Human Resource Management (HRM) faculty study various areas in human resource management (e.g., recruitment, selection, performance appraisal, rewards) and organizational behavior (e.g., employee attitudes, occupational commitment, leadership, business ethics, emotions, organizational climate, corporate social responsibility) that advance understanding of high performing and healthy employees, teams (groups), organizations, and a sustainable workforce. Our faculty publishes in outstanding journals such as the Academy of Management ReviewAcademy of Management JournalAdministrative Science QuarterlyJournal of Applied PsychologyPersonnel PsychologyOrganizational ScienceOrganizational Behavior and Human Decision ProcessesJournal of Vocational BehaviorJournal of Business EthicsJournal of ManagementAcademy of Management Learning & EducationHuman Relations, and Journal of Organizational Behavior. Faculty serves as Guest Editors, Associate Editors, and Editorial Board Members for a number of prestigious scholarly journals in HRM and Organizational Behavior (OB), including several of the aforementioned journals.


HRM faculty aim to strengthen research agendas by further investigating important boundary conditions and underlying mechanisms, as well as systematically integrating multiple, related agendas using multi-level theory and methodology. HRM faculty find it important to further examine boundary conditions and various multi-level pathways that weaken and/or strengthen the impact of HR practices on employee and firm performance. HR practices can impact employee performance by directly impacting their skills, motivation, and involvement. However, line managers as HRM actors may facilitate or inhibit this process by adopting different implementation practices. Research shows that HR practices impact firm performance by creating and maintaining necessary human capital resources. However, HRM faculty believe that different types of human capital resources may differentially contribute to financial performance by influencing varied types of operational performance (e.g., innovation, labor productivity). HRM faculty think that the impact of HRM practices on organizational performance may be moderated by industry, economic-societal variables (e.g., economic recession, labor market conditions), and national cultures and geographical constraints. HRM faculty believe that the examination of these research questions provides clearer and more comprehensive accounts of how various HR practices impact employee and organizational performance. Finally, HRM faculty strive to address research questions that cut across multiple areas of human and organizational behavior as well as multiple levels of analysis.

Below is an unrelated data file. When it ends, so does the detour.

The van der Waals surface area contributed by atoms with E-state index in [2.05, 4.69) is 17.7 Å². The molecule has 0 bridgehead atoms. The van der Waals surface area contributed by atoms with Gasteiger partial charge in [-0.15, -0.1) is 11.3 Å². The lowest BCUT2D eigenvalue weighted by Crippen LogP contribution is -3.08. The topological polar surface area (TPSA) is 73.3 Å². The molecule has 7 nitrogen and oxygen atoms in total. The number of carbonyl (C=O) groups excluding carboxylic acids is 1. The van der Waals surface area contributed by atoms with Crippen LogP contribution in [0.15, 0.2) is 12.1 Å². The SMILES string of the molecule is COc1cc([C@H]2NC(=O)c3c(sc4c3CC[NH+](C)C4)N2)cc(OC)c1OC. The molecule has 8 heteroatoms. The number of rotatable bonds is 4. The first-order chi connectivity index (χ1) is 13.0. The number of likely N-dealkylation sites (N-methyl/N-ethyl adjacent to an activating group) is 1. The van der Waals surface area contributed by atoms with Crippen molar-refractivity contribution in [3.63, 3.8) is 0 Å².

Themes - The Global Impact of Fox School Research

Research is a top priority at the Fox School. Faculty and students across departments regularly make unique contributions that impact the academic world and the global business community, as well as society as a whole. Learn more about the important work done at Fox by exploring the following research themes.​​

Sample Publications